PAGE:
The appearance of the Beats By Dre line of headphones on professional athletes is easily one of the top reasons the brand has become so recognizable in the last few years, and becoming the leader the of the so-called “premium headphone” market. While a number of professional athletes have direct sponsorship contracts with the Apple-owned Beats, don’t expect to see them of the heads of NFL players any longer, as a new marketing deal with Bose prevents the rival headphones from appearing on camera.
The restrictions on Beats are thorough and clearly designed to keep Bose’s rival away. As Re/code reports, NFL players are banned from appearing on camera at games or during interviews while wearing Beats headphones. Actually, they are forbidden to be seen in any brand of headphones other than Bose. This applies to TV interviews that take place during pre-season training, practice sessions, and game days, starting from pre-kickoff to a full 90 minutes after gameplay ends. Coaches, as well, are only allowed to wear Bose products.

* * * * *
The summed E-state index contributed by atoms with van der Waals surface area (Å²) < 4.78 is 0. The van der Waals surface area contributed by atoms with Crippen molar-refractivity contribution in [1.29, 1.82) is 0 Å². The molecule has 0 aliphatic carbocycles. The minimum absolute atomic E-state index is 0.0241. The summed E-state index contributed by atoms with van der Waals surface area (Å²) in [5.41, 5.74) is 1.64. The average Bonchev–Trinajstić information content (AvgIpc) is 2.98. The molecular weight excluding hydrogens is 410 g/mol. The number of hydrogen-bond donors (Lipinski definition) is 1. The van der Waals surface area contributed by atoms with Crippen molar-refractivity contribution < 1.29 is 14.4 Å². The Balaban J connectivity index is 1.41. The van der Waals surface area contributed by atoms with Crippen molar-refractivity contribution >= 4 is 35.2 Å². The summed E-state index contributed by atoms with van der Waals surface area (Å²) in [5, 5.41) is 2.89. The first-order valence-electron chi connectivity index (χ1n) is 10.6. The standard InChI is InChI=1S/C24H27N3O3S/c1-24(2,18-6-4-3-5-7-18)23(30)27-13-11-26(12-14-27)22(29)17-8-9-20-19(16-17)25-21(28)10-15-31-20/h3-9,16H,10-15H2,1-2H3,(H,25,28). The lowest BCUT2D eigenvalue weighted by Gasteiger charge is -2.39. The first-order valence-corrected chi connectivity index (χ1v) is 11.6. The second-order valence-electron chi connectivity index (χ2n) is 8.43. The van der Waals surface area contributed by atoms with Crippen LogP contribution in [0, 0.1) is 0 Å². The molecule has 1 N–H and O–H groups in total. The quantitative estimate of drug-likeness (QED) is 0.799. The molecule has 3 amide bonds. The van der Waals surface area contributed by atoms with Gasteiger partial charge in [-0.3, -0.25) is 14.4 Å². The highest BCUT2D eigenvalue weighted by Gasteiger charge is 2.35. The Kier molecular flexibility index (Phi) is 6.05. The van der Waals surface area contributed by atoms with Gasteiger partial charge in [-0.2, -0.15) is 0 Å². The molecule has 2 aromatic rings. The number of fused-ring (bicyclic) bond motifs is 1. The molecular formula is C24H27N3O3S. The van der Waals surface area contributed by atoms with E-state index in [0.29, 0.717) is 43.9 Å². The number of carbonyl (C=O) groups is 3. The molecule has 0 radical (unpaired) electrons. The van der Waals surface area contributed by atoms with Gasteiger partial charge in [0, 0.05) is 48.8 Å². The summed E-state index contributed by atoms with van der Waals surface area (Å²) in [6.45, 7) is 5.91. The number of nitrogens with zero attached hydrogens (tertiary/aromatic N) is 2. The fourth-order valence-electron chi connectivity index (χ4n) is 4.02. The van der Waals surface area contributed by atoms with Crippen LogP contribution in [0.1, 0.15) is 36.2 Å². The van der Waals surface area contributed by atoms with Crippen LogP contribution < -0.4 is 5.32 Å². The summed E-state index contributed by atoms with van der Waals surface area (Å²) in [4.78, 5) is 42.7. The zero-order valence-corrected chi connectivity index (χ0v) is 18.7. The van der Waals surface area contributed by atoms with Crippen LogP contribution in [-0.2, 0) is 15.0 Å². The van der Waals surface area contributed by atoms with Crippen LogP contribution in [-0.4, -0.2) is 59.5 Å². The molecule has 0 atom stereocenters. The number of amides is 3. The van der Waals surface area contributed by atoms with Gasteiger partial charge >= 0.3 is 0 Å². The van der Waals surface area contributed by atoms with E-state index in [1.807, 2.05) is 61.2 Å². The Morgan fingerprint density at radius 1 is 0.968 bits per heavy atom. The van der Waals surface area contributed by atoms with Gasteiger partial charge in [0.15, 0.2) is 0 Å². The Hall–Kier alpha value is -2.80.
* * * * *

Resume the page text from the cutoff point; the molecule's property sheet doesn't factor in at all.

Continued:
The NFL confirmed the terms of the marketing deal with Bose, and clarified that these policies were not the result of a targeted attack on Beats specifically, but rather they are rules enforced by the league to limit branding on the field and on camera. As a NFL spokesman put it, “They are the NFL’s policies – not one of the league’s sponsors, Bose in this case. Bose is not involved in the enforcement of our policies. This is true for others on-field.”
While on paper this is merely a move to protect Bose, it certainly will have effect on how often Beats headphones will appear in front of viewers. Beats has been very successful in the last year with its promotions featuring professional athletes, notably NFL players Colin Kaepernick and Richard Sherman each appearing in TV commercials, as well as a lengthy promo titled “The Game Before The Game” that aired during this year’s World Cup and starred a number of popular soccer players. In fact, a similar ban on Beats appearing inside stadiums during that tournament was also enforced by FIFA, due to Sony being a major sponsor.